INTERVIEW: Ballyhoo! talks about upcoming album, the early days, and more

East coast reggae rockers Ballyhoo! have been hard at work on their upcoming album.  The band has created a unique package deal for fans that coincides with the album.  The “Hardcore Hooligans” package gives fans a front row seat throughout the entire album recording process, and also comes with limited edition artwork, bonus tracks, and much more.  Ballyhoo! certainly know how to connect with their fans on a level most mainstream bands will seemingly never quite understand.  The “Hardcore Hooligans” package deal is only available through March 31 so be sure not to miss out.


Despite Ballyhoo’s hectic touring schedule along with recording their new album, front man Howi Spangler was kind enough to answer a few questions about the upcoming album, Ballyhoo’s early days, and much more.   Read on and follow the links below to keep posted on Ballyhoo’s latest news, tours, and much more.  Also be sure to grab a “Hardcore Hooligans” pack today before it is too late, and be one of the first to hear Ballyhoo’s newest album before it is officially released to the public.



What can fans expect to hear on your upcoming album and do you have a release date set, or name for it yet?

The name and release date are still in the works. We should have more info on that soon. As for the sound, our listeners can expect to hear the catchy melodies their used to. We really messed around with tones this time and tried out some new directions. Nothing too drastic, we wouldn’t want to alienate anyone. Our growth has been organic and natural.


You guys tour quite often, how do you pass the time while out on the road so much?

We’re usually nose deep in our phones and laptops. We listen to music and watch movies. I play a lot of hidden object games. I’ve always been into spooky imagery, ha ha.


How was traveling to Hawaii for the first time this past fall?

It was great! We were surprised that there were people that wanted to see us. The weather was beautiful and everyone we met was nice. I sat on Waikiki Beach by myself with a six-pack of Longboard while looking at Diamond Head. Star 101.9 is the alternative station that plays us out there, so we got to hang with them that morning as well.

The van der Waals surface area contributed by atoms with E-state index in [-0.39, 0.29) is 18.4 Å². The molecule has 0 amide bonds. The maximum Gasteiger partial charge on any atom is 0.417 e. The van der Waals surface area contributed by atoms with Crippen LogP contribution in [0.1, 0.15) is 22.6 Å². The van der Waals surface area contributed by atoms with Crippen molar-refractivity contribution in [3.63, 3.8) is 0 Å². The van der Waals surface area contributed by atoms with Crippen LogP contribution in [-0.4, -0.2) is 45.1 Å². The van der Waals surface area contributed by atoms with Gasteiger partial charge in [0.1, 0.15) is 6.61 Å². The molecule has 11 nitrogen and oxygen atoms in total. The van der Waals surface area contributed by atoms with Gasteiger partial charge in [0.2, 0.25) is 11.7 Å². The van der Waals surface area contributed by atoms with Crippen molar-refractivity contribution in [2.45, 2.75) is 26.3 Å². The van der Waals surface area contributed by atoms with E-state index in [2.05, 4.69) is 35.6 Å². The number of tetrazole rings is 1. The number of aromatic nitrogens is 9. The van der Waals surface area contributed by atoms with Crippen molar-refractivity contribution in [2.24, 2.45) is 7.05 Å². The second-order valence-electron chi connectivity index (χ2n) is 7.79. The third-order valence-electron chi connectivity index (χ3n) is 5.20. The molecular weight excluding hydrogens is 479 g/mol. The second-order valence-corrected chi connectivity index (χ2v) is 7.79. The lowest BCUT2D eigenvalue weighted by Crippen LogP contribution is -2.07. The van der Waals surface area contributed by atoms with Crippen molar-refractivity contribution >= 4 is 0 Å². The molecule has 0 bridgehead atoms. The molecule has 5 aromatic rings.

Was it difficult trying to break through on the music scene in Baltimore back in your earlier days?

There are so many bands and artists in Baltimore. It was tough to stand out. We’ve always been a tight band; we would play every day after school. We played our first club gig at the old Ottobar, I think I was 17.  They gave us beer too.

We finally decided that we had to get out of town. No one was gonna help us; we had to go out and make our own noise. It was then that we would come home after tour and we started bringing people other than our close friends out to our hometown venues.


Did you ever imagine Ballyhoo! growing into what it is today back when the band first formed?

I knew that I wanted us to be “big”. I knew where I wanted to us to end up. And there were these little “false alarms” in the early 2000’s. We were approached by Dreamworks, Wind Up, and J Records, to name a few. That’s what made me think we had something special. It just wasn’t the right time.

We took it into our own hands when we hit the road. We decided to stay out as long as we could stand it while putting out our own albums. That hard work is how we ended up doing shows with 311, Pepper and Slightly Stoopid, all bands that I looked up to.


What inspired the “Hardcore Hooligans” concept and how has the response been so far?

We always wanted a way to include our listeners in the process. We thought it would be great to let them watch us record and they could ask us questions.  It’s been a lot of fun. Everyone involved has enjoyed the opportunity. I know that I would love for my favorite bands to let me in like that.


Do you have one song in particular that has the most personal meaning to you out of all of your music?

There’s a song called “Last Breath”. It was the first song I’d written about my mom’s passing when I was a kid. The first time I heard it playback in the studio, I teared up.

Is there anyone you’d like to acknowledge or thank, or anything you would like to share with your fans?

Big thanks to the fans out there. They are the reason we’re able to keep doing this. If they weren’t buying our music and t-shirts, we could not survive on the road.

Hardcore Hooligans


Words by: Michael and Terri Gonzales